Jeremy Hunt Just Confirmed The Spring Budget Date – What Does That Mean For The Next Election?

Chancellor of the Exchequer Jeremy Hunt
Chancellor of the Exchequer Jeremy Hunt

Chancellor of the Exchequer Jeremy Hunt

Jeremy Hunt has just announced the spring budget will be officially unveiled on March 6, sparking new speculation over the date of the next general election.

While this particular announcement almost always happens in March, political pundits are reading into the early date.

Could it be the last time this government makes a major financial statement before the public get to vote on who is in government again?

The Treasury announced on Wednesday that Hunt had commissioned the Office for Budget Responsibility to prepare economic forecasts and public finances to be handed to parliament for March 6, alongside his budget.

Although the current government’s term does not have to end until January 2025 (five years after the last general election), for some time it has been theorised that the Tories were looking to call Brits to vote before the year is out.

The spring budget would be a chance for the chancellor to offer some glimmers of hope to the public – and possibly claw back some support – by announcing tax cuts and changing spending policy.

After all, the cost of living crisis is ongoing and the UK is still facing a historically high tax burden. The Tories are also still trailing in the polls (by 13 points, according to an Opinium poll for the Observer).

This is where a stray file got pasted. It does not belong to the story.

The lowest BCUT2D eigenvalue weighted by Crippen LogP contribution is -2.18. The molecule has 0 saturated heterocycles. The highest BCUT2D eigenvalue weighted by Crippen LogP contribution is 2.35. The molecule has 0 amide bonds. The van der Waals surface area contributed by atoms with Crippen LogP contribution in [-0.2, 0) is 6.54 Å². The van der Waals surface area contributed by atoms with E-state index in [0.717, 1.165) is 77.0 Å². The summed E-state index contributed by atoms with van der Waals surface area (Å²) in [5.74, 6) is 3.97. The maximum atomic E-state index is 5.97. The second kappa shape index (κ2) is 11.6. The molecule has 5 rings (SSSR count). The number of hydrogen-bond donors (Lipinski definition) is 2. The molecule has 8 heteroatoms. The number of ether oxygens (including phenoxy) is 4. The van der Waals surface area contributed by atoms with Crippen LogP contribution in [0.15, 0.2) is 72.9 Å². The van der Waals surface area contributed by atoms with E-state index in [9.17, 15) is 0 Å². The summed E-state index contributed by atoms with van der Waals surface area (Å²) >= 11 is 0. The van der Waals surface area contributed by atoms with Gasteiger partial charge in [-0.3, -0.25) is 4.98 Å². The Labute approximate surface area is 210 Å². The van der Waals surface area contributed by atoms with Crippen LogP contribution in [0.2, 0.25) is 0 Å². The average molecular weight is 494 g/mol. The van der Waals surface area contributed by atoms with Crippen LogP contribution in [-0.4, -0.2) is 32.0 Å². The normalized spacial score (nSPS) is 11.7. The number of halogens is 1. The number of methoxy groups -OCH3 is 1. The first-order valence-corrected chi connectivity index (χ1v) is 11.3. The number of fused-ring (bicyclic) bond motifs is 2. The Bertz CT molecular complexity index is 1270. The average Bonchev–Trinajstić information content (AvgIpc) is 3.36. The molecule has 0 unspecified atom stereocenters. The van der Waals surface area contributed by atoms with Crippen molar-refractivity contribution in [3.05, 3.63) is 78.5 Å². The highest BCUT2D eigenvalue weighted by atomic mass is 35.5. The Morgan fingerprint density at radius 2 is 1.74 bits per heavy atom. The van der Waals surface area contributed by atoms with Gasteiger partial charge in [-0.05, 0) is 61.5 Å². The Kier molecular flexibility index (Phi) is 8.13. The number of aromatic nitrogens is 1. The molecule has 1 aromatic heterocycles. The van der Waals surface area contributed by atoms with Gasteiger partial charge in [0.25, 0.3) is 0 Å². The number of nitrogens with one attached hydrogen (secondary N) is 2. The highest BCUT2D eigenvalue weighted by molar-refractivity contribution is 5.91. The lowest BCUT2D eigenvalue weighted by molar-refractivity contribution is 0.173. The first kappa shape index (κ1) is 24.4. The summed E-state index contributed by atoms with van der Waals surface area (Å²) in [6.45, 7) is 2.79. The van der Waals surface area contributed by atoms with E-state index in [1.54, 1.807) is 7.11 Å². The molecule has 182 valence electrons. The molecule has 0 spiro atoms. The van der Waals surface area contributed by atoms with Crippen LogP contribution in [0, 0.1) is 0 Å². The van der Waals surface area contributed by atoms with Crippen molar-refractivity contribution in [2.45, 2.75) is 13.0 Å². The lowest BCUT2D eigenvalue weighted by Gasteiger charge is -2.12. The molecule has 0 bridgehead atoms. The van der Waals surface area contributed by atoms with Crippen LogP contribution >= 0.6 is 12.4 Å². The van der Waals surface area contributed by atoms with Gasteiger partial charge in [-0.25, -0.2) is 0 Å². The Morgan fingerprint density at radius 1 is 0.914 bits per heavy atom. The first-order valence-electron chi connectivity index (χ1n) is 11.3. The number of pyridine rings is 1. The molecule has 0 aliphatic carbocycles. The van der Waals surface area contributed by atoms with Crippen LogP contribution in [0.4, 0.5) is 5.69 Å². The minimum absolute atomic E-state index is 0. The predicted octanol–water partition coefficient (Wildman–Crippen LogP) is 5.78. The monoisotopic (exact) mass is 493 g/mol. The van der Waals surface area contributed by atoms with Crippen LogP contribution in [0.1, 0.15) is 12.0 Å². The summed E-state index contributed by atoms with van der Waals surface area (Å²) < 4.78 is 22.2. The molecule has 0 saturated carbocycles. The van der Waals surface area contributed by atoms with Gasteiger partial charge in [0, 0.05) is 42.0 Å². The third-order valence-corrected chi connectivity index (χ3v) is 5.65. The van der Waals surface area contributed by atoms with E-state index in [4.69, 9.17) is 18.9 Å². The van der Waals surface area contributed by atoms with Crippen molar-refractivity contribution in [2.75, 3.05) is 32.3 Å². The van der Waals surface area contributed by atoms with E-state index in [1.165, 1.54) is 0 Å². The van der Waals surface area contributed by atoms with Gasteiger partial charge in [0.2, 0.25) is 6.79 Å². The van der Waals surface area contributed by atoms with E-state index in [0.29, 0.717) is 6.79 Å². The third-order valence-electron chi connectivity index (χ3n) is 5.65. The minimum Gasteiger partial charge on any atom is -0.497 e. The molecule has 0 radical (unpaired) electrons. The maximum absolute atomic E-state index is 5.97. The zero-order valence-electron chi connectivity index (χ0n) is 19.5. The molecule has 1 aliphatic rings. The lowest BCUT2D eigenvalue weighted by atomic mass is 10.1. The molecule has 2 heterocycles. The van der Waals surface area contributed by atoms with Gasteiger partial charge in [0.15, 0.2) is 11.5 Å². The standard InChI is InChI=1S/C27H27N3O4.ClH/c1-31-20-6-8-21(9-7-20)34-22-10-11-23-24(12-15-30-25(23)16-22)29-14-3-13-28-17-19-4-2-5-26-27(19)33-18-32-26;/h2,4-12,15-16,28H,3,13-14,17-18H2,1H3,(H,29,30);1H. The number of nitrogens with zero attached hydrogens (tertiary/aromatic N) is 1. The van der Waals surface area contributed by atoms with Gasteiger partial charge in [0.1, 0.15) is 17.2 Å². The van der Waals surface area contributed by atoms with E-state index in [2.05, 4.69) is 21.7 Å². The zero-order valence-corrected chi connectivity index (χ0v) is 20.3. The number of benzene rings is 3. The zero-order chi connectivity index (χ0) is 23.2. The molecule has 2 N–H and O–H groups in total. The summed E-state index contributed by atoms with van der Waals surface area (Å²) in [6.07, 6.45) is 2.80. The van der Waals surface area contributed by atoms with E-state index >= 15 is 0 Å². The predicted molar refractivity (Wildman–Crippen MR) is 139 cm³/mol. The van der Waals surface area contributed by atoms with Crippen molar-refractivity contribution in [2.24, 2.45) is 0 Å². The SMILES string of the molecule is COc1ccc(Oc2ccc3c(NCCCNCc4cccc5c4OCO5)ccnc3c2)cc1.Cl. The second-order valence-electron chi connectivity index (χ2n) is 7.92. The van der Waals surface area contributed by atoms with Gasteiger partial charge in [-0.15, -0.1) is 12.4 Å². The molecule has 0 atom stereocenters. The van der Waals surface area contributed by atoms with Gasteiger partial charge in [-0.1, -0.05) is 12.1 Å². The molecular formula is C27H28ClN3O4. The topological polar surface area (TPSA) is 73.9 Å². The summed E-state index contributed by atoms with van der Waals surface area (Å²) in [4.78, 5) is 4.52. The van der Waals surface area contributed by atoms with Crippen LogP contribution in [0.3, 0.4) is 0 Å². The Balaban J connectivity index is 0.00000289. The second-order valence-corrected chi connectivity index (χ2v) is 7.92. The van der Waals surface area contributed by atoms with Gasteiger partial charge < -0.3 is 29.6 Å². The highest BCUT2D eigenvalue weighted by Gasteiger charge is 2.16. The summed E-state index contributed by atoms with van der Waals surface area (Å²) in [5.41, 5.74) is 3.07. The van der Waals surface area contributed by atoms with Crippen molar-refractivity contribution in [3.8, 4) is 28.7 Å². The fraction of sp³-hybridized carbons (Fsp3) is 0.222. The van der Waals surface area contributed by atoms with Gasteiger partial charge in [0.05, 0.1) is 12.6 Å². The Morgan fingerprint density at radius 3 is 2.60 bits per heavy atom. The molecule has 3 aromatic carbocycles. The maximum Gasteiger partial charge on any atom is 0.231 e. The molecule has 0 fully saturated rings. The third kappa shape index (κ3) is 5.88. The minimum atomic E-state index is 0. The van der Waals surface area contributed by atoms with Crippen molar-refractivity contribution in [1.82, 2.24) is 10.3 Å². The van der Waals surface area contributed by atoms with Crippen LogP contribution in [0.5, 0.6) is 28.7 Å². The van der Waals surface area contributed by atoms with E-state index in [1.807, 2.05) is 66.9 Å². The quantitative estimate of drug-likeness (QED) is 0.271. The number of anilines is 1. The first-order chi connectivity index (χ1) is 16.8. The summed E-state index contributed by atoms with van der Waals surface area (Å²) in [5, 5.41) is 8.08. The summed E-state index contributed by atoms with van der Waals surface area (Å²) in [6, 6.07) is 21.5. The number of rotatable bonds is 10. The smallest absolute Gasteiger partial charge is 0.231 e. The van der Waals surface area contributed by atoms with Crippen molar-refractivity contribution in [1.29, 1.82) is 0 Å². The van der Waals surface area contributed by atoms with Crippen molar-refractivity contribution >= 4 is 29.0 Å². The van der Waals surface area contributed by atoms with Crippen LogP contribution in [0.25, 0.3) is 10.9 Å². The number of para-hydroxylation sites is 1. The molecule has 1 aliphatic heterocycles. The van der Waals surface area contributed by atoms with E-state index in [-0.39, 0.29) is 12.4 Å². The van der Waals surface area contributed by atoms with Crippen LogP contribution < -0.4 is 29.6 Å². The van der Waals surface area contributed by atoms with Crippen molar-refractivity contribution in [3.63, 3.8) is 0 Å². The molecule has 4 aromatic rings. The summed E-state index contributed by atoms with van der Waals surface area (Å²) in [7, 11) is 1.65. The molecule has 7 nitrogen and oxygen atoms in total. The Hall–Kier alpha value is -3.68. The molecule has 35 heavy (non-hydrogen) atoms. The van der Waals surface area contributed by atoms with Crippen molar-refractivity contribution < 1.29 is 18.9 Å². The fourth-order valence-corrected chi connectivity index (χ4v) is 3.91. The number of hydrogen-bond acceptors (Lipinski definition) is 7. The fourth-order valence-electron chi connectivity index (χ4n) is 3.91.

It’s pretty common for a spring budget to be announced in March, but by choosing a date at the start of the month, political pundits believe Hunt was suggesting the general election may happen before the summer – probably May.

That’s because an election has to take place 25 working days after parliament is dissolved (excluding weekends and bank holidays).

Parliament is already being dissolved in March because local elections are taking place across England on May 2.

Torsten Bell, the chief executive of the Resolution Foundation think tank, posted on X (formerly Twitter): “Going early generally a good idea to reduce risk of major changes in last forecasts pre-election.”

He also noted the date would be “early enough to prevent fuel duty rising 5p on 23rd March as the temporary cut expires” – another move which could help win over voters.

Hunt used the autumn statement to cut National Insurance and offer more tax breaks for businesses – but kept taxes at their record high.

He could even use the spring budget to cut inheritance or income tax, The Telegraph reported, as PM Rishi Sunak is looking for a “gear change” to reduce the tax burden.

Meanwhile, housing secretary Michael Gove told The Times on Tuesday that the Conservatives will “definitely” be looking to reduce costs for first-time buyers in the run-up to an election.

However, the i newspaper reported on Wednesday that Sunak and Hunt may be considering an “election trap for Starmer on spending”, by limiting how much money is available for public services in the event Labour get into office.